Boston, MA – July 12, 2018– According to a new report from BRP and Windstream Enterprise, rapidly evolving guest expectations and digital technologies are driving a major transformation in the restaurant industry. The Restaurant Digital Crossroads: The Race to Meet Guest Expectations report, based on research conducted by Incisiv and sponsored by BRP and Windstream Enterprise, combines findings from surveys of 1,225 restaurant guests and 60 restaurant executives.

“As guest expectations continue to rise, restaurants must transform their business with new technologies to make the dining experience more seamless and frictionless,” said Scott Langdoc, senior vice president and practice lead at BRP. “Unfortunately, many restaurant brands and franchisees have a long way to go to catch up to guest expectations. The good news is that restaurants are aware of the gap and their future plans include enhancements to key areas that guests deem important for a great experience: ease of ordering and payment, WiFi availability, and mobile POS.”

Restaurant guests expect a frictionless dining experience that empowers them with relevant, helpful information and makes it convenient for them to operate on their own time and at their pace.  This requires restaurant operators to embed digital technology across the entire dining journey.

The Millennial and Gen-Z generations have the highest expectations for digital capabilities. The report identifies significant gaps between what younger generations feel is extremely important and what capabilities restaurant operators are operating excellently:

Ease of ordering and payment – Guests expect the ordering and payment process to be easy and frictionless.

  • 74% of guests feel it is extremely important
  • 45% of restaurant operators state this capability is operating excellently

WiFi availability – Guests expect fast and free WiFi in restaurants, especially where cell reception is limited.

  • 60% of guests feel it is extremely important
  • 44% of restaurant operators state this capability is operating excellently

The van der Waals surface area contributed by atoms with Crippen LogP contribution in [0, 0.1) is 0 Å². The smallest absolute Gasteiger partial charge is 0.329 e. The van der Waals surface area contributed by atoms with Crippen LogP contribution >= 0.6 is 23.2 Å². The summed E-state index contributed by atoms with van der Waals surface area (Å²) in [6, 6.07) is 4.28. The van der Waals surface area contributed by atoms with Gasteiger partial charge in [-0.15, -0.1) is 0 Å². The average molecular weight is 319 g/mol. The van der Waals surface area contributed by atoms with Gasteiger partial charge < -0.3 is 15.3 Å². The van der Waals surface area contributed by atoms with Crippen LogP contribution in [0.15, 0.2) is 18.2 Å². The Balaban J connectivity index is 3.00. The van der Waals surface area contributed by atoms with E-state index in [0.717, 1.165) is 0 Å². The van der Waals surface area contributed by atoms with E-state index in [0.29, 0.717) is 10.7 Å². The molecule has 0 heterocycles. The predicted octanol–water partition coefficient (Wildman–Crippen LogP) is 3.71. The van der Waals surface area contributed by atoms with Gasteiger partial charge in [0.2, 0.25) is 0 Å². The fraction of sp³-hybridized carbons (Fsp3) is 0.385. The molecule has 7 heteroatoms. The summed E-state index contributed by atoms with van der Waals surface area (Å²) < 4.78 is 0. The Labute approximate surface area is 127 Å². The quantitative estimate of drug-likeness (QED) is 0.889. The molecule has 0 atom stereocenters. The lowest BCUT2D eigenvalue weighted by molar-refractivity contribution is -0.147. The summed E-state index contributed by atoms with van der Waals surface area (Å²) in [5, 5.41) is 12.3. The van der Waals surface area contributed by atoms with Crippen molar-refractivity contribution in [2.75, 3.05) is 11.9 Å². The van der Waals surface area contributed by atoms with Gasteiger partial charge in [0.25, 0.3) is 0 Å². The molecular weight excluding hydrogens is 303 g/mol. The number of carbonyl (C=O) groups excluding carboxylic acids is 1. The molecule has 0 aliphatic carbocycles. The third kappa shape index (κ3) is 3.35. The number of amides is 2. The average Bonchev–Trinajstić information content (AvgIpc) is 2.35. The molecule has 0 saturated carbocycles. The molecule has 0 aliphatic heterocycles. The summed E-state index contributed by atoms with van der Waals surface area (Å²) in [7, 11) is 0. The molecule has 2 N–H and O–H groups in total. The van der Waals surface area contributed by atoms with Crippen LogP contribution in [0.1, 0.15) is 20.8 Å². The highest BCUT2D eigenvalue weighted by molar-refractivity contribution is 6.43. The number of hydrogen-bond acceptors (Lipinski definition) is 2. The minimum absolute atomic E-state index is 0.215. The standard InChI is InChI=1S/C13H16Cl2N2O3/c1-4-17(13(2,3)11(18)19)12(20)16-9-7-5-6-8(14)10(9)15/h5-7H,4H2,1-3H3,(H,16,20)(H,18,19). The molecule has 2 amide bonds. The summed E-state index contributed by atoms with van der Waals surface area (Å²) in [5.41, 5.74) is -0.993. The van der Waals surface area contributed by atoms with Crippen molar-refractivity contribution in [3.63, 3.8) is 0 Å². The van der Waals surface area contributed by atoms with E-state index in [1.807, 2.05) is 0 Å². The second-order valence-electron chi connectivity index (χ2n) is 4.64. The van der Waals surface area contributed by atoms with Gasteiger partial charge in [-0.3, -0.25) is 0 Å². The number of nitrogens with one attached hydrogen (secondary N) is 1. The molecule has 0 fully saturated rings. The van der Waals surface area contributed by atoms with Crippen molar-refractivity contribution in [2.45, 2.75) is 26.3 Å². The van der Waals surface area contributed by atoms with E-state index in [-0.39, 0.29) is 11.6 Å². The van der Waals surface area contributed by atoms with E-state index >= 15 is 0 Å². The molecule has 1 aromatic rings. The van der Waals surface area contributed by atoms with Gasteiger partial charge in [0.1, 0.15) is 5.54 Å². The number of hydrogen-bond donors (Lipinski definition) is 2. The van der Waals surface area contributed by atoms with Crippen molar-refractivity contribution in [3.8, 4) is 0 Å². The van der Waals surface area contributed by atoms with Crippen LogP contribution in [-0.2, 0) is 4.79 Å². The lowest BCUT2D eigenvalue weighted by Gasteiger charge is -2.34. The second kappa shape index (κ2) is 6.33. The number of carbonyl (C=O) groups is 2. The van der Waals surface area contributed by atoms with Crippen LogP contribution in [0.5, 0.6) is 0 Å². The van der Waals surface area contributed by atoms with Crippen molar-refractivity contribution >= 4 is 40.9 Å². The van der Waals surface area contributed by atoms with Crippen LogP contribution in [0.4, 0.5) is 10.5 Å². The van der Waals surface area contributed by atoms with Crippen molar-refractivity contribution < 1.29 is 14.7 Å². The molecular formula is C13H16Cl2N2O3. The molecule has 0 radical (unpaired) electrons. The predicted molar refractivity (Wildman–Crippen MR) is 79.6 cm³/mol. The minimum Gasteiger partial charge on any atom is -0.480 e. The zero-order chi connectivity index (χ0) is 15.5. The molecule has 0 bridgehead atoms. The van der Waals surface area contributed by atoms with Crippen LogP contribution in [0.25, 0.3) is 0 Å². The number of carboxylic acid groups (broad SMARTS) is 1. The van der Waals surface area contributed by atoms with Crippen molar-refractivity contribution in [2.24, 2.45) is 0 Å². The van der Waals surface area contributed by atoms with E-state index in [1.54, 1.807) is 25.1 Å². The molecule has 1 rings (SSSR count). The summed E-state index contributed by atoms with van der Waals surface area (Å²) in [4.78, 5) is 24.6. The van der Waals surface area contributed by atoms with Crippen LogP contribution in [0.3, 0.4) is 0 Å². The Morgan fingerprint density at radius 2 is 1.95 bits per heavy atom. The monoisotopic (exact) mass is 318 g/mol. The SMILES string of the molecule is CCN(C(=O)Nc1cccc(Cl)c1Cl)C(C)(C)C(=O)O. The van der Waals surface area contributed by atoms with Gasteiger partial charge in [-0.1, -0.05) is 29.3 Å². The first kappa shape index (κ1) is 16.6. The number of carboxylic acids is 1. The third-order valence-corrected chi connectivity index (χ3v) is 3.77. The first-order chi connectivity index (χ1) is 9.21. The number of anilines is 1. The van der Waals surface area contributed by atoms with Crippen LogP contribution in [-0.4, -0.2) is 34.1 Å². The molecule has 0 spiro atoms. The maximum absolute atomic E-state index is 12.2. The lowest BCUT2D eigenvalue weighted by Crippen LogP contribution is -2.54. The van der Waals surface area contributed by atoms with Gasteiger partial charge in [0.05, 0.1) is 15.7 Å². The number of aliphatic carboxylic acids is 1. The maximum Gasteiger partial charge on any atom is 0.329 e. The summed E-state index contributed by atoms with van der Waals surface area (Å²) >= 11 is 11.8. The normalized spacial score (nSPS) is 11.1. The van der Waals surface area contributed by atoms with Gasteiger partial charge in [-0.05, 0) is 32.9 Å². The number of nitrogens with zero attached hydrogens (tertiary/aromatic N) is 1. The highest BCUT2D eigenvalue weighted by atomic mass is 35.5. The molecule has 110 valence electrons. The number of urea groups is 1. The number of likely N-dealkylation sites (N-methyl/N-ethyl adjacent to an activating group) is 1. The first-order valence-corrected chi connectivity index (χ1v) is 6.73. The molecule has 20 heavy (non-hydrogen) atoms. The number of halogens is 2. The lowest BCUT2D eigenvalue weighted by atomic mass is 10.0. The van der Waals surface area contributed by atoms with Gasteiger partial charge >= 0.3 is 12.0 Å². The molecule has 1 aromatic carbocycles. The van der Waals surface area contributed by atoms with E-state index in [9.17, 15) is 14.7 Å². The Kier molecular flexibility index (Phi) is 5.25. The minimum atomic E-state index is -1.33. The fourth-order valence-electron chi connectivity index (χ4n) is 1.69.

Discounts and promotions – Guests expect to receive digital discounts and promotions on any platform they choose, especially their mobile devices.

  • 60% of guests feel it is extremely important
  • 35% of restaurant operators state this capability is operating excellently

To download the complete Restaurant Digital Crossroads: The Race to Meet Guest Expectations report, visit:

https://brpconsulting.com/download/2018-restaurant-research-report/.

About BRP

BRP is an innovative retail management consulting firm dedicated to providing superior service and enduring value to our clients. BRP combines its consultants’ deep retail business knowledge and cross-functional capabilities to deliver superior design and implementation of strategy, technology, and process solutions. The firm’s unique combination of industry focus, knowledge-based approach, and rapid, end-to-end solution deployment helps clients to achieve their business potential. BRP’s consulting services include:

Strategy | Business Intelligence | Business Process Optimization | Point of Sale (POS)
Mobile POS | Payment Security | E-Commerce | Store Systems and Operations | CRM
Unified Commerce | Customer Experience | Order Management | Networks
Merchandise Management | Supply Chain | Private Equity

Diners Have High Expectations for Restaurant Tech

eMarketer – As in many industries, there is a gap between consumer expectations and business execution for restaurants. Operators are often slow to adopt new technologies and those that they’ve implemented aren’t always satisfactory.

In a February 2018 survey of US internet users and restaurant executives by BRP (Boston Retail Partners) and Windstream Enterprise, restaurant operators met consumer expectations on only two factors: contactless/mobile payment, for which 32% of consumers valued it and one-third of operators offered it, and Wi-Fi availability (44% both valued it and offered it).